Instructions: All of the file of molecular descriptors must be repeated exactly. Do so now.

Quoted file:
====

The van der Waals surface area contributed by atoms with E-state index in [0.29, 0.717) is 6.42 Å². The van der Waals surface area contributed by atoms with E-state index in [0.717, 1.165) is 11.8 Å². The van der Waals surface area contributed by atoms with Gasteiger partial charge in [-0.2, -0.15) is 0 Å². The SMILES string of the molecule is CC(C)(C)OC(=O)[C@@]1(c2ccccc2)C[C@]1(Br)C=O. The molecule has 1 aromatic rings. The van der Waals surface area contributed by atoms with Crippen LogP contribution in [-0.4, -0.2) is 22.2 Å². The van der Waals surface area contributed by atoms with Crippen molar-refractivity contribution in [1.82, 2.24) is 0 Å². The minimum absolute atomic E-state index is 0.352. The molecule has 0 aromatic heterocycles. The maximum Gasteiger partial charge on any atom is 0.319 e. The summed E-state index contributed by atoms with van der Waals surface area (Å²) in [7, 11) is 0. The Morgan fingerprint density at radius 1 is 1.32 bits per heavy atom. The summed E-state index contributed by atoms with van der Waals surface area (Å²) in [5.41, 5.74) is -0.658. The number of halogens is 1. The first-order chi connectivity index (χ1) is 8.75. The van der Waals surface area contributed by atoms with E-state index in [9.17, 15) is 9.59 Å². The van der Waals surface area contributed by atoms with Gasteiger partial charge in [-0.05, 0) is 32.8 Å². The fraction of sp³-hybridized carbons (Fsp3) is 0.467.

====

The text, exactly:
The van der Waals surface area contributed by atoms with E-state index in [0.29, 0.717) is 6.42 Å². The van der Waals surface area contributed by atoms with E-state index in [0.717, 1.165) is 11.8 Å². The van der Waals surface area contributed by atoms with Gasteiger partial charge in [-0.2, -0.15) is 0 Å². The SMILES string of the molecule is CC(C)(C)OC(=O)[C@@]1(c2ccccc2)C[C@]1(Br)C=O. The molecule has 1 aromatic rings. The van der Waals surface area contributed by atoms with Crippen LogP contribution in [-0.4, -0.2) is 22.2 Å². The van der Waals surface area contributed by atoms with Crippen molar-refractivity contribution in [1.82, 2.24) is 0 Å². The minimum absolute atomic E-state index is 0.352. The molecule has 0 aromatic heterocycles. The maximum Gasteiger partial charge on any atom is 0.319 e. The summed E-state index contributed by atoms with van der Waals surface area (Å²) in [7, 11) is 0. The Morgan fingerprint density at radius 1 is 1.32 bits per heavy atom. The summed E-state index contributed by atoms with van der Waals surface area (Å²) in [5.41, 5.74) is -0.658. The number of halogens is 1. The first-order chi connectivity index (χ1) is 8.75. The van der Waals surface area contributed by atoms with E-state index in [9.17, 15) is 9.59 Å². The van der Waals surface area contributed by atoms with Gasteiger partial charge in [-0.05, 0) is 32.8 Å². The fraction of sp³-hybridized carbons (Fsp3) is 0.467.